AL-aqsa Mosque

Al-Aqsa Mosque

Masjid Al-Qibli, also referred to as Al-Aqsa Mosque, was initially built by Umar bin Khattab, the second caliph in 639 AD and was improved, destroyed by earthquakes. and rebuilt several times. The crusaders named it Solomon’s Temple and used it as a palace, a stable for horses, and the headquarter for Knights Templar. The Mosque was restored and renovated after the reconquest of Jerusalem by Salahdin.

King Abdullah I of Transjordan was killed while entering the site in 1951. In 1969, an Australian evangelical started a fire, hoping to burn down the mosque and thus hasten the second coming of Christ; Salahdin’s Minbar was burnt in this fire. In the1980s, the Jewish terrorist organization Gush Emunim plotted to blow up al-Aqsa and the Dome of the rock, hoping for a Jewish spiritual revival and construction of the Third temple in its place. In 1990, 22 Palestinians were killed and over 100 injured by Israel during protests. In 2014, 300 Israeli soldiers entered the mosque for the first time since 1967. In March 2019, 200 Israelis along with the army stormed al-Aqsa and closed the compound for several days.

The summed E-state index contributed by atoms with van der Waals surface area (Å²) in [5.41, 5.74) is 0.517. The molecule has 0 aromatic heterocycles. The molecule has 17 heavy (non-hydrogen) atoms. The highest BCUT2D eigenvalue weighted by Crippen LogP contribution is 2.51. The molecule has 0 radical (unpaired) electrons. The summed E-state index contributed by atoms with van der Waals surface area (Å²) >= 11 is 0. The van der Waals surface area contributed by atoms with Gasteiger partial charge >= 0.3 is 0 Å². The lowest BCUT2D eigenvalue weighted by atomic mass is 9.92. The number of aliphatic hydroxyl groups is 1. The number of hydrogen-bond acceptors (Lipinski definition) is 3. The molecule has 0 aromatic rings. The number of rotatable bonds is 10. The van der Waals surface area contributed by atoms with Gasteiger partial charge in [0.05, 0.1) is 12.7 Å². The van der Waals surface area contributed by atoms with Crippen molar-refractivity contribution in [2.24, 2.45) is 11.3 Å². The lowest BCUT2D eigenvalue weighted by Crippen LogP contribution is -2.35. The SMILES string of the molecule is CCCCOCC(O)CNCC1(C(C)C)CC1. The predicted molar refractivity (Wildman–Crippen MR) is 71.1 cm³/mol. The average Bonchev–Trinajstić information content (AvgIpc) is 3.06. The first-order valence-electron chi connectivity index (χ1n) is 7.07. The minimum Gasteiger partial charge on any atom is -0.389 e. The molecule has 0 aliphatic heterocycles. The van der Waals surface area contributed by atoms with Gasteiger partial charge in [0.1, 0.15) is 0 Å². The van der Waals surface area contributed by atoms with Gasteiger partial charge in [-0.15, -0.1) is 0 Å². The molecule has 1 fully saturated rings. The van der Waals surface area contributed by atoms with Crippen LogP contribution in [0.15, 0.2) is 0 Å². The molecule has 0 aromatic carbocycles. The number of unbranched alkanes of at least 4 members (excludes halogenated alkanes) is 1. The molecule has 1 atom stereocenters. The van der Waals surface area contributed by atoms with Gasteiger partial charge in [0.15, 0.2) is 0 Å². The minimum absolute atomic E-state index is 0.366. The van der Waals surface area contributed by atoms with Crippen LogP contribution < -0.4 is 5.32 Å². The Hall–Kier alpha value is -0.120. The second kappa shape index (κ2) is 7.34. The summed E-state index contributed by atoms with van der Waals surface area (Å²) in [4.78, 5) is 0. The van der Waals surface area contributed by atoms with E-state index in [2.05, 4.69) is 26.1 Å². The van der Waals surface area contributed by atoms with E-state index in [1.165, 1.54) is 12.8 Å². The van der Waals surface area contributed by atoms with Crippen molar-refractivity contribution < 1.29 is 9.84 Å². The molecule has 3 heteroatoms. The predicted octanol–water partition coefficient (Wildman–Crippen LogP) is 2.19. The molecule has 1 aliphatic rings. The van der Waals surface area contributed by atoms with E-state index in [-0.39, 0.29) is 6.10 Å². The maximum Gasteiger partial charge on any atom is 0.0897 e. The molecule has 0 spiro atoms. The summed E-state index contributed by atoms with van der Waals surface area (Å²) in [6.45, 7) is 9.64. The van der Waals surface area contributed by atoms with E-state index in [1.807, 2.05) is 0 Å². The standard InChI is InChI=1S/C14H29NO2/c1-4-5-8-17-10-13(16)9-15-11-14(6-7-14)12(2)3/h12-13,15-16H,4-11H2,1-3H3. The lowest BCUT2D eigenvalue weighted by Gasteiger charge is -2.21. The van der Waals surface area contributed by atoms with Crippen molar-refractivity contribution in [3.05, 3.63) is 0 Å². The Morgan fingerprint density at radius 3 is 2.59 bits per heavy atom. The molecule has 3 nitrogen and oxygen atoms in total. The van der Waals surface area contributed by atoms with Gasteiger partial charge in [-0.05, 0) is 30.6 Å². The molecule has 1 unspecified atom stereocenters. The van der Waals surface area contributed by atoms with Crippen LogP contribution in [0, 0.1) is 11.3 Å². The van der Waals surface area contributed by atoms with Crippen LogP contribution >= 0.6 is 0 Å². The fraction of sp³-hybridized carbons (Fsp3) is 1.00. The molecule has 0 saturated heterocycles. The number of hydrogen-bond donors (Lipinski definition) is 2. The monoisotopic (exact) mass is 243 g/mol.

The Minbar

The minbar (pulpit) of the mosque was commissioned by Sultan Nur ud-Din, who hoped to capture Jerusalem but failed to do so in his lifetime. It was installed after Salahdin captured the city in 1187. In 1969, an Australian evangelical christian inspired by a US based evangelical church started a fire hoping to destroy the mosque which would hasten the construction of the Third Temple leading to the second coming of Jesus. The fire destroyed the minbar. A replica of this minbar was built over a period of 14 years and installed in 2007.